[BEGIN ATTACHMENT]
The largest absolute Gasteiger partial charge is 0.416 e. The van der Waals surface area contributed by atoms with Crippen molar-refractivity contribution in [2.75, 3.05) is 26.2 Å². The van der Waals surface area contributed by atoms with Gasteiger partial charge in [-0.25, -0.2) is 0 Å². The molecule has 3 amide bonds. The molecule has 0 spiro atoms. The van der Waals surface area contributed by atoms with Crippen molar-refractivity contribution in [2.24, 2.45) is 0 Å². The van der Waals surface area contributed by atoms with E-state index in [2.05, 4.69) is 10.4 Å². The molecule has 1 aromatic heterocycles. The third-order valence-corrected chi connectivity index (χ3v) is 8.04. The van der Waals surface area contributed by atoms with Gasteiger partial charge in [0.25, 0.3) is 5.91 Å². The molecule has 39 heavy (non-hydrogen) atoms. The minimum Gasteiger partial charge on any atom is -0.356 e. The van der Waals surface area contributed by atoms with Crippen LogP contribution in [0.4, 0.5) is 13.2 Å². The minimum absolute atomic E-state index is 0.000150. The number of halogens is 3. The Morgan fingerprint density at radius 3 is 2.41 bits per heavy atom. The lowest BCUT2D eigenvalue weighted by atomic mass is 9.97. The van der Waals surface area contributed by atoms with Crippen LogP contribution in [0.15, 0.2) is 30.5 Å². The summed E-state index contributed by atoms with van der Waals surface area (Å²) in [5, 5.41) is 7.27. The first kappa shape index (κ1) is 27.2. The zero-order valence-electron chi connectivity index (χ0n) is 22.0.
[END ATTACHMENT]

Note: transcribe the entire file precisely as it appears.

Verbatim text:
The largest absolute Gasteiger partial charge is 0.416 e. The van der Waals surface area contributed by atoms with Crippen molar-refractivity contribution in [2.75, 3.05) is 26.2 Å². The van der Waals surface area contributed by atoms with Gasteiger partial charge in [-0.25, -0.2) is 0 Å². The molecule has 3 amide bonds. The molecule has 0 spiro atoms. The van der Waals surface area contributed by atoms with Crippen molar-refractivity contribution in [2.24, 2.45) is 0 Å². The van der Waals surface area contributed by atoms with E-state index in [2.05, 4.69) is 10.4 Å². The molecule has 1 aromatic heterocycles. The third-order valence-corrected chi connectivity index (χ3v) is 8.04. The van der Waals surface area contributed by atoms with Gasteiger partial charge in [0.25, 0.3) is 5.91 Å². The molecule has 39 heavy (non-hydrogen) atoms. The minimum Gasteiger partial charge on any atom is -0.356 e. The van der Waals surface area contributed by atoms with Crippen LogP contribution in [0.4, 0.5) is 13.2 Å². The minimum absolute atomic E-state index is 0.000150. The number of halogens is 3. The Morgan fingerprint density at radius 3 is 2.41 bits per heavy atom. The lowest BCUT2D eigenvalue weighted by atomic mass is 9.97. The van der Waals surface area contributed by atoms with Crippen LogP contribution in [0.15, 0.2) is 30.5 Å². The summed E-state index contributed by atoms with van der Waals surface area (Å²) in [5, 5.41) is 7.27. The first kappa shape index (κ1) is 27.2. The zero-order valence-electron chi connectivity index (χ0n) is 22.0.